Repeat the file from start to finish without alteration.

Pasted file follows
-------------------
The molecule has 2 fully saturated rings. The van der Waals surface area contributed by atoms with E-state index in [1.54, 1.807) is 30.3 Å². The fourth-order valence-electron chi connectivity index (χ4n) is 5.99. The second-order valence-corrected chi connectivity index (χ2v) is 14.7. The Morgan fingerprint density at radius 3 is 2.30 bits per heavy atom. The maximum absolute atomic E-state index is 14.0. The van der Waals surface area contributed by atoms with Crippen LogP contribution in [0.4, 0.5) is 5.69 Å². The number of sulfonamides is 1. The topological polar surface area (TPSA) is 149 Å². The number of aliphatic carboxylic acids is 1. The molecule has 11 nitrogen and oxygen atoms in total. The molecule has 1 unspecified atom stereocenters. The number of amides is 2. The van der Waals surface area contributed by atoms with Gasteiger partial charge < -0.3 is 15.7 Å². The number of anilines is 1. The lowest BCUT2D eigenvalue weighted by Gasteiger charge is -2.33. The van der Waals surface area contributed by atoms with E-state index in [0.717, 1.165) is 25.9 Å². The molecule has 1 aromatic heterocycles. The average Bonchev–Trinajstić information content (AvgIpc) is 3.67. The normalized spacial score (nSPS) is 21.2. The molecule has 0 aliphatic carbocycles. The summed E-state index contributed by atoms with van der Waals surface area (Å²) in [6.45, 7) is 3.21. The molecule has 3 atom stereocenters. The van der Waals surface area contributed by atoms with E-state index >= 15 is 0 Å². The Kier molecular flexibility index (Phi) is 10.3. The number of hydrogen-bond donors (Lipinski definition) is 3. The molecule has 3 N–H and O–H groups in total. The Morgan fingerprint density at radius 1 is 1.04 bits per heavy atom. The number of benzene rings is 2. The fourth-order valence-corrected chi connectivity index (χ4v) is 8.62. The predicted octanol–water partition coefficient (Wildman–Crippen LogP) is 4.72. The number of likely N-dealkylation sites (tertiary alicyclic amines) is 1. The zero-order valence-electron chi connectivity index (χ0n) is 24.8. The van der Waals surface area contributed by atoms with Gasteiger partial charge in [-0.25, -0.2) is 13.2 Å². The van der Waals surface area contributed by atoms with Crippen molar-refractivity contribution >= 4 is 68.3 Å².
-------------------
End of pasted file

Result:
The molecule has 2 fully saturated rings. The van der Waals surface area contributed by atoms with E-state index in [1.54, 1.807) is 30.3 Å². The fourth-order valence-electron chi connectivity index (χ4n) is 5.99. The second-order valence-corrected chi connectivity index (χ2v) is 14.7. The Morgan fingerprint density at radius 3 is 2.30 bits per heavy atom. The maximum absolute atomic E-state index is 14.0. The van der Waals surface area contributed by atoms with Crippen LogP contribution in [0.4, 0.5) is 5.69 Å². The number of sulfonamides is 1. The topological polar surface area (TPSA) is 149 Å². The number of aliphatic carboxylic acids is 1. The molecule has 11 nitrogen and oxygen atoms in total. The molecule has 1 unspecified atom stereocenters. The number of amides is 2. The van der Waals surface area contributed by atoms with Gasteiger partial charge < -0.3 is 15.7 Å². The number of anilines is 1. The lowest BCUT2D eigenvalue weighted by Gasteiger charge is -2.33. The van der Waals surface area contributed by atoms with E-state index in [0.717, 1.165) is 25.9 Å². The molecule has 1 aromatic heterocycles. The average Bonchev–Trinajstić information content (AvgIpc) is 3.67. The normalized spacial score (nSPS) is 21.2. The molecule has 0 aliphatic carbocycles. The summed E-state index contributed by atoms with van der Waals surface area (Å²) in [6.45, 7) is 3.21. The molecule has 3 atom stereocenters. The van der Waals surface area contributed by atoms with E-state index >= 15 is 0 Å². The Kier molecular flexibility index (Phi) is 10.3. The number of hydrogen-bond donors (Lipinski definition) is 3. The molecule has 3 N–H and O–H groups in total. The Morgan fingerprint density at radius 1 is 1.04 bits per heavy atom. The number of benzene rings is 2. The fourth-order valence-corrected chi connectivity index (χ4v) is 8.62. The predicted octanol–water partition coefficient (Wildman–Crippen LogP) is 4.72. The number of likely N-dealkylation sites (tertiary alicyclic amines) is 1. The zero-order valence-electron chi connectivity index (χ0n) is 24.8. The van der Waals surface area contributed by atoms with Gasteiger partial charge in [-0.25, -0.2) is 13.2 Å². The van der Waals surface area contributed by atoms with Crippen molar-refractivity contribution >= 4 is 68.3 Å².